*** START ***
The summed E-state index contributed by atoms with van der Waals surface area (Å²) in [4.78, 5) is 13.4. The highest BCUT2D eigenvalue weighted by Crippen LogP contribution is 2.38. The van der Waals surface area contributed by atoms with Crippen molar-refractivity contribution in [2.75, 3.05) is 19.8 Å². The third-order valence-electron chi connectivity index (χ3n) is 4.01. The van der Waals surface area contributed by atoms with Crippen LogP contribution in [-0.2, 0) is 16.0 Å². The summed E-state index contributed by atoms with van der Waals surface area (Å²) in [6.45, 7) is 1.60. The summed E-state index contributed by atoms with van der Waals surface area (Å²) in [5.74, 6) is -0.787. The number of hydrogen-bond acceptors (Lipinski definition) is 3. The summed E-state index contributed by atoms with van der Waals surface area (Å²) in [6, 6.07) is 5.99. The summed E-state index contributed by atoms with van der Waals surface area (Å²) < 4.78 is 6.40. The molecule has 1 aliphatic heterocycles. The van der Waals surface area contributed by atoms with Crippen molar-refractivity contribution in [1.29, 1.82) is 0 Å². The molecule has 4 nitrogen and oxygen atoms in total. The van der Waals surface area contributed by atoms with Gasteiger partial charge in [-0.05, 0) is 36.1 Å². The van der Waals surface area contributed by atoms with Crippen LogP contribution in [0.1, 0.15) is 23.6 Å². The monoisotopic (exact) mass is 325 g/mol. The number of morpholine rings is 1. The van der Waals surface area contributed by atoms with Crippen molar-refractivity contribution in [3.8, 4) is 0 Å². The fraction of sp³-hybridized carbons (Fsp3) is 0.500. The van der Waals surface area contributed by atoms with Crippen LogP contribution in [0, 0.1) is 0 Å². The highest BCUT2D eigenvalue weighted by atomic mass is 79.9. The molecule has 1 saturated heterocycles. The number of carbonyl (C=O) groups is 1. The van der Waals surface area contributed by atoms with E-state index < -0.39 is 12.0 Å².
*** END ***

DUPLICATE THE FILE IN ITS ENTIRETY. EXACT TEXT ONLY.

The summed E-state index contributed by atoms with van der Waals surface area (Å²) in [4.78, 5) is 13.4. The highest BCUT2D eigenvalue weighted by Crippen LogP contribution is 2.38. The van der Waals surface area contributed by atoms with Crippen molar-refractivity contribution in [2.75, 3.05) is 19.8 Å². The third-order valence-electron chi connectivity index (χ3n) is 4.01. The van der Waals surface area contributed by atoms with Crippen LogP contribution in [-0.2, 0) is 16.0 Å². The summed E-state index contributed by atoms with van der Waals surface area (Å²) in [6.45, 7) is 1.60. The summed E-state index contributed by atoms with van der Waals surface area (Å²) in [5.74, 6) is -0.787. The number of hydrogen-bond acceptors (Lipinski definition) is 3. The summed E-state index contributed by atoms with van der Waals surface area (Å²) in [6, 6.07) is 5.99. The summed E-state index contributed by atoms with van der Waals surface area (Å²) < 4.78 is 6.40. The molecule has 1 aliphatic heterocycles. The van der Waals surface area contributed by atoms with Crippen molar-refractivity contribution in [1.29, 1.82) is 0 Å². The molecule has 4 nitrogen and oxygen atoms in total. The van der Waals surface area contributed by atoms with Gasteiger partial charge in [-0.05, 0) is 36.1 Å². The van der Waals surface area contributed by atoms with Crippen LogP contribution in [0.1, 0.15) is 23.6 Å². The monoisotopic (exact) mass is 325 g/mol. The number of morpholine rings is 1. The van der Waals surface area contributed by atoms with Crippen molar-refractivity contribution in [3.8, 4) is 0 Å². The fraction of sp³-hybridized carbons (Fsp3) is 0.500. The van der Waals surface area contributed by atoms with Crippen LogP contribution in [0, 0.1) is 0 Å². The highest BCUT2D eigenvalue weighted by atomic mass is 79.9. The molecule has 1 saturated heterocycles. The number of carbonyl (C=O) groups is 1. The van der Waals surface area contributed by atoms with E-state index < -0.39 is 12.0 Å².